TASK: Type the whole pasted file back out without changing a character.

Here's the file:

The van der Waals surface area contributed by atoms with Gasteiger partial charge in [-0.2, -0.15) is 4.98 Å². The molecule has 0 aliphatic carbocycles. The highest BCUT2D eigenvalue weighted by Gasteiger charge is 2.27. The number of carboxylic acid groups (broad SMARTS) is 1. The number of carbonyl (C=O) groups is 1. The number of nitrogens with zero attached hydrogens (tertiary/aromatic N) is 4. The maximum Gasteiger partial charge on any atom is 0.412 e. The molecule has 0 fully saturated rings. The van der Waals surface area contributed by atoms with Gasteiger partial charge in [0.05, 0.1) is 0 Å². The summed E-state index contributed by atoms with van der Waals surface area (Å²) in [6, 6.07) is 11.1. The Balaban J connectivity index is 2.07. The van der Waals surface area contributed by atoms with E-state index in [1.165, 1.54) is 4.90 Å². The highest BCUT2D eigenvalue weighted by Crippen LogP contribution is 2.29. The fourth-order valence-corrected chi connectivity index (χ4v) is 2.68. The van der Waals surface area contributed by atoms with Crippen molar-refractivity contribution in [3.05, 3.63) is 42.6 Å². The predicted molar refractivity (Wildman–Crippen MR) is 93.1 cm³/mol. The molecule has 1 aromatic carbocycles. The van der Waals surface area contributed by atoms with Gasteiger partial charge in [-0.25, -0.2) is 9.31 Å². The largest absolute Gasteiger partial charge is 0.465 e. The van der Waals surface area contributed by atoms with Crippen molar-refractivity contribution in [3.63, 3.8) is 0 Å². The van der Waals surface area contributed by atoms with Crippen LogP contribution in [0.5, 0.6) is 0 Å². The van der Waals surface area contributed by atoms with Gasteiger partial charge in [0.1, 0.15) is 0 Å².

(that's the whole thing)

The van der Waals surface area contributed by atoms with Gasteiger partial charge in [-0.2, -0.15) is 4.98 Å². The molecule has 0 aliphatic carbocycles. The highest BCUT2D eigenvalue weighted by Gasteiger charge is 2.27. The number of carboxylic acid groups (broad SMARTS) is 1. The number of carbonyl (C=O) groups is 1. The number of nitrogens with zero attached hydrogens (tertiary/aromatic N) is 4. The maximum Gasteiger partial charge on any atom is 0.412 e. The molecule has 0 fully saturated rings. The van der Waals surface area contributed by atoms with Gasteiger partial charge in [0.05, 0.1) is 0 Å². The summed E-state index contributed by atoms with van der Waals surface area (Å²) in [6, 6.07) is 11.1. The Balaban J connectivity index is 2.07. The van der Waals surface area contributed by atoms with E-state index in [1.165, 1.54) is 4.90 Å². The highest BCUT2D eigenvalue weighted by Crippen LogP contribution is 2.29. The fourth-order valence-corrected chi connectivity index (χ4v) is 2.68. The van der Waals surface area contributed by atoms with Crippen molar-refractivity contribution in [3.05, 3.63) is 42.6 Å². The predicted molar refractivity (Wildman–Crippen MR) is 93.1 cm³/mol. The molecule has 1 aromatic carbocycles. The van der Waals surface area contributed by atoms with Gasteiger partial charge in [-0.25, -0.2) is 9.31 Å². The largest absolute Gasteiger partial charge is 0.465 e. The van der Waals surface area contributed by atoms with Crippen molar-refractivity contribution in [3.63, 3.8) is 0 Å². The van der Waals surface area contributed by atoms with Crippen LogP contribution in [0.5, 0.6) is 0 Å². The van der Waals surface area contributed by atoms with Gasteiger partial charge in [0.1, 0.15) is 0 Å².